How does a company rebuild trust after a layoff? Is it best to push past the layoffs and hope no one notices? Not in today’s environment. Not if you expect to be in business tomorrow. We know that companies that weather layoffs most successfully are those that communicate the decision honestly to all the stakeholders it touches. But most companies are so focused on the internal aspects of this difficult decision that they choose to ignore its external impact. This puts their company’s reputation in jeopardy. As a manager or business owner, you may be faced with the tough decision of whether or not to deal with your layoff publicly. It will help if you remember this: The purpose of most layoffs is to preserve the business in tough economic times so it lives to fight another day in the future. In other words, the business (and you) will be experiencing the short-term pain of a layoff in exchange for the long-term health of the company. It’s not pleasant to face, but it is often a solid business judgment made with an eye towards the future. And in order to preserve the company and its reputation, you need to include managing the public face of that layoff as part of your downsizing plan. Ignoring this point puts the future of your business at risk. Businesses that close their eyes to the communication aspect of layoffs can expect to find themselves on the defense. No one looks good in defensive mode, especially when they are dealing with angry customers, curious reporters and surprised local government officials. The last guy who looked good playing defense was Troy Polamalu of the Pittsburgh Steelers. As crisis managers, we are called in to companies in the planning stages of a layoff to help them with their communications before, during and afterwards. We help them put a public face on this very private decision. Over the years, we’ve learned two key truths in this work: ►Companies either choose to take charge of their own reputations during difficult times or end up allowing others to do it for them; and ►People judge companies by the way they behave when the going gets tough. Companies either take control of these situations or the situations end up controlling them. Taking control means engaging in straightforward communication and focusing on the positive. For example (assuming this is true), you tell your customers, prospects, employees, vendors and the rest of the world that the layoffs were a thoughtful business decision on the part of strong company with a good future. In plain language (and before people have a chance to make up their own stories), you need to deliver these kinds of messages: ►We have had a staff reduction of X number of people; ►We value all employees who work for this company and did not make this decision lightly; ►This was a difficult choice that we made to ensure the long-term health of this company; ►The layoffs were necessary because of the impact of prevailing economic conditions. These have hit our customers, and therefore, our bottom line. (By the way, it is not necessary to be as dramatic as one organization that ascribed the need for layoffs to “the global financial crisis”). ►This company is strong and has a long history of weathering economic changes. It will continue to provide the superior customer service and products that have characterized it for the last [insert number of] years. It is also helpful to prepare for any outside interest in the layoff as a symbol of a trend in your industry or region. While these stories have been done over and over, there is a good chance that a reporter or blogger may seize on this if they are looking for an angle to make the story of your layoff more “interesting.” Here are some basic steps that will help you prepare for the public face of your layoff decision: Make a list of all groups impacted, in addition to the employees laid off Look at both internal and external audiences. Internally, these may include some or all of these groups: Remaining employees, managers, members of the board, stockholders and investors and retirees. Externally, think about customers, vendors, affiliated organizations, referral sources, industry trade groups, government officials (locally and statewide), customers, lenders and members of the community. Understand the concerns of each group and be prepared to address them Often, these concerns will vary. Employees will be most worried about losing their jobs in the event of more layoffs, and how the layoff will impact them if they remain. Investors need to know the bottom line impact of this move, especially if it sets the stage for long-term profitability. Local government officials, on the other hand, will want to know what you’re doing to help laid off workers find other jobs. Customers need to be assured that service will not be impacted.   Communicate with each of these audiences in the most direct way possible That may be through written letters, phone calls, pro-active press releases (if you want announce the layoff yourself), reactive press statements (if you prefer to have something on-hand in response to a reporter’s call), posts on your Web site, and/or updates on any social media your company uses for self-promotion. Remember, you’ll be depending on these outlets to carry the good news about your company as part of your recovery. That means treating them with respect during the tough times to gain their trust for the future. Remember that timing is everything When we pre-plan for layoffs with our clients, the most difficult part is the timing issue. It all boils down to this: The more personally affected someone is by the layoff, the earlier they need to be told directly. Not by reading it in the newspaper; not by stumbling upon it on someone else’s Facebook page and not by catching wind of it through the grapevine. They need to hear it from you. Fight information leaks as aggressively as you can In today’s “porous” business environment, once you tell one person, you can expect the story to be public. Employees Tweet. Members of the board have neighbors in the media. Vendors share information with your competitors and retirees stay in touch with each other. The best way to “manage” this process (and you’ll note that I purposely put that word in quotes) is to have a written internal policy about how information is to be shared outside company walls. That policy should designate one person as the only liaison with the press. It should also include explicit instructions to all employees about how they handle any press calls or requests for interviews outside the company walls as sometimes happens after a layoff. That should include a strong statement that they not speak with any member of the traditional or “new” press (i.e. bloggers) and a phrase that allows them to tactfully send the caller to the official press contact. We prefer something like: ►“We have someone who’s handling calls from the media.” ►“Give me your contact information and I’ll make sure gets into contact with you.” That sounds a lot less suspicious than, “They told me I’m not allowed to talk to you.” Your policy statement should also cover what people write about the company when they participate in social media, such as LinkedIn, Facebook and Twitter. While the jury is still out on how much control you can exert over people’s off-work communications, you can and should explain why refraining from social networking about the company’s internal affairs benefits everyone associated with it, especially in stressful times. And remember that the more thoughtfully and openly you handle communications with them, the more respectful they’ll be of your requests. Look for ways to deliver good news after a respectful time It’s not enough to say your company is strong and expects to weather hard times, you’ve got to prove it. As part of your communications planning, look for ways to demonstrate that your company is back to business. Search out customer hero-tales. Congratulate employees who picked up the slack. Celebrate small victories internally and announce them publicly. Touch base with customers to make sure transitions to new customer contacts are going smoothly. Be willing to learn from any complaints you hear. Your company has worked hard to establish relationships of trust with your customers, employees and local reporters. Those relationships are the assets upon which you can rebuild your company’s future. If they are cultivated and nurtured, they’ll get you through and past these difficult time and lay the foundation for your future success.  Andrea Obston is president of Andrea Obston Marketing Communications LLC. Its subsidiary, Andrea Obston Crisis Management, provides public image crisis planning and management. She may be reached by phone at (860) 243-1447 or e-mail aobston@aomc.com. This article originally appeared in the May 2014 issue of National Mortgage Professional Magazine.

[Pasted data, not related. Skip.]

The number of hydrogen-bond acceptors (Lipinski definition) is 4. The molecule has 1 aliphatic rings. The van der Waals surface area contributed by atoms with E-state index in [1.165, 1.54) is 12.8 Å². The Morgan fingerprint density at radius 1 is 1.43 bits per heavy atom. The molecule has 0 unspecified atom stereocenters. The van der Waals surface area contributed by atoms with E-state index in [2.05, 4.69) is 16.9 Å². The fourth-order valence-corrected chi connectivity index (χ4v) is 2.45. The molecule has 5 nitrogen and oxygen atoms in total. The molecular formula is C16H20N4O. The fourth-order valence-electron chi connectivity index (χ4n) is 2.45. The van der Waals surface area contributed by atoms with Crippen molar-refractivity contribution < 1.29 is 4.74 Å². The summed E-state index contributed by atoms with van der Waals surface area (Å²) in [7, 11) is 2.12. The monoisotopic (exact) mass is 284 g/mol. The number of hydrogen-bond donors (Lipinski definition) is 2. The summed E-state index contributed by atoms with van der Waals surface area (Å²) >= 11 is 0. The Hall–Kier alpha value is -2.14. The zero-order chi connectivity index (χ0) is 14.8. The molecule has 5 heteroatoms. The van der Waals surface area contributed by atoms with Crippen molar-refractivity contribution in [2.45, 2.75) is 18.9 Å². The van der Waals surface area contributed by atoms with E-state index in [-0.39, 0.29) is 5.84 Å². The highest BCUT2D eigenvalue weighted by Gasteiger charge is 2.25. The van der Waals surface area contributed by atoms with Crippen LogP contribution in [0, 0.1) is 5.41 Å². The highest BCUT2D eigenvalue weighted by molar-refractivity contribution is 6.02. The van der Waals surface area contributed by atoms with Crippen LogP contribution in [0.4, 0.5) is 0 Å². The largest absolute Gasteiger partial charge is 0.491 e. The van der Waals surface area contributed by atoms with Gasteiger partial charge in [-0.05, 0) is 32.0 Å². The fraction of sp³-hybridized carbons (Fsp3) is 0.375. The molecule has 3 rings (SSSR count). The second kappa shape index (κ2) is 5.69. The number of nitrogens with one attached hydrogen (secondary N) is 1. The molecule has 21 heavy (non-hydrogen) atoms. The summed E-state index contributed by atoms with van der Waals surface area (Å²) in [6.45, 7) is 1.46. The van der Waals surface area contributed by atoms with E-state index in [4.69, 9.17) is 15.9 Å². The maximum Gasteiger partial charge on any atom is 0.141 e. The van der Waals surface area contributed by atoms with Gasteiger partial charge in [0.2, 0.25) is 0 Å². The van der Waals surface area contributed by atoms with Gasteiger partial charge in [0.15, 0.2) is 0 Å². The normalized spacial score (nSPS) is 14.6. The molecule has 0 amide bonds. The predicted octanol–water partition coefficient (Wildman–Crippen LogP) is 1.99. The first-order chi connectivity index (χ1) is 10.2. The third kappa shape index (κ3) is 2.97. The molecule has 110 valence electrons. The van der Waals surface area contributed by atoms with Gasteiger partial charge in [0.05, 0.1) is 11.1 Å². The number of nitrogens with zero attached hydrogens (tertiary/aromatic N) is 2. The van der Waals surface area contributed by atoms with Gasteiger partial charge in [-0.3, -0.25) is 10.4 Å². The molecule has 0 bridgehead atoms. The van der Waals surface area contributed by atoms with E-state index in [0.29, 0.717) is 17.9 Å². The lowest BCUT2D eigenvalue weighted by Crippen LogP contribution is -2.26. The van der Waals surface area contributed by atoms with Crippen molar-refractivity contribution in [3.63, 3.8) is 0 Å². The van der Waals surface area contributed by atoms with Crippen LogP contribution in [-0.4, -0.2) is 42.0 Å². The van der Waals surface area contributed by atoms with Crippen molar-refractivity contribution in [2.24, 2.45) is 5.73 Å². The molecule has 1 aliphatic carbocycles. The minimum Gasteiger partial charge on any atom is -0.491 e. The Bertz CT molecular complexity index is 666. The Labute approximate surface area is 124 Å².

Published
Sep 23, 2014